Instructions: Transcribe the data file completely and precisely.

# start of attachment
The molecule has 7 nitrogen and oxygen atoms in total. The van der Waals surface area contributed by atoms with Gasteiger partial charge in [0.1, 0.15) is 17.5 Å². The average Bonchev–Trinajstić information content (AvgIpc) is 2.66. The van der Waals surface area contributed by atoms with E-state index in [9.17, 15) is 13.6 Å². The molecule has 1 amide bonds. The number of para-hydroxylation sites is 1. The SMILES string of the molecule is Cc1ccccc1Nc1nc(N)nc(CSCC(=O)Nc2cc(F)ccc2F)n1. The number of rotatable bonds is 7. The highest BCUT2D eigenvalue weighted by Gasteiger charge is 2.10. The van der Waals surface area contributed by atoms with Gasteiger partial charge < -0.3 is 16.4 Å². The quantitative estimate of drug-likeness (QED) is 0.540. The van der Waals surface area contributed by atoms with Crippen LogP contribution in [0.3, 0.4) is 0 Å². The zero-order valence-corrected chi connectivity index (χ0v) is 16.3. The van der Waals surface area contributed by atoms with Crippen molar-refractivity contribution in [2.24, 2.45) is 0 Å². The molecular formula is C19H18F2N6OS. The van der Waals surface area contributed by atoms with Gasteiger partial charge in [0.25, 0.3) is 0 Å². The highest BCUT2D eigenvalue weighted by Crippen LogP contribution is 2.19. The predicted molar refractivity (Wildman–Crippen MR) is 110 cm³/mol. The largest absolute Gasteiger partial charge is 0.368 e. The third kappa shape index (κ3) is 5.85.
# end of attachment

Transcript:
The molecule has 7 nitrogen and oxygen atoms in total. The van der Waals surface area contributed by atoms with Gasteiger partial charge in [0.1, 0.15) is 17.5 Å². The average Bonchev–Trinajstić information content (AvgIpc) is 2.66. The van der Waals surface area contributed by atoms with E-state index in [9.17, 15) is 13.6 Å². The molecule has 1 amide bonds. The number of para-hydroxylation sites is 1. The SMILES string of the molecule is Cc1ccccc1Nc1nc(N)nc(CSCC(=O)Nc2cc(F)ccc2F)n1. The number of rotatable bonds is 7. The highest BCUT2D eigenvalue weighted by Gasteiger charge is 2.10. The van der Waals surface area contributed by atoms with Gasteiger partial charge < -0.3 is 16.4 Å². The quantitative estimate of drug-likeness (QED) is 0.540. The van der Waals surface area contributed by atoms with Crippen LogP contribution in [0.3, 0.4) is 0 Å². The zero-order valence-corrected chi connectivity index (χ0v) is 16.3. The van der Waals surface area contributed by atoms with Crippen molar-refractivity contribution in [2.24, 2.45) is 0 Å². The molecular formula is C19H18F2N6OS. The van der Waals surface area contributed by atoms with Gasteiger partial charge in [0.25, 0.3) is 0 Å². The highest BCUT2D eigenvalue weighted by Crippen LogP contribution is 2.19. The predicted molar refractivity (Wildman–Crippen MR) is 110 cm³/mol. The largest absolute Gasteiger partial charge is 0.368 e. The third kappa shape index (κ3) is 5.85.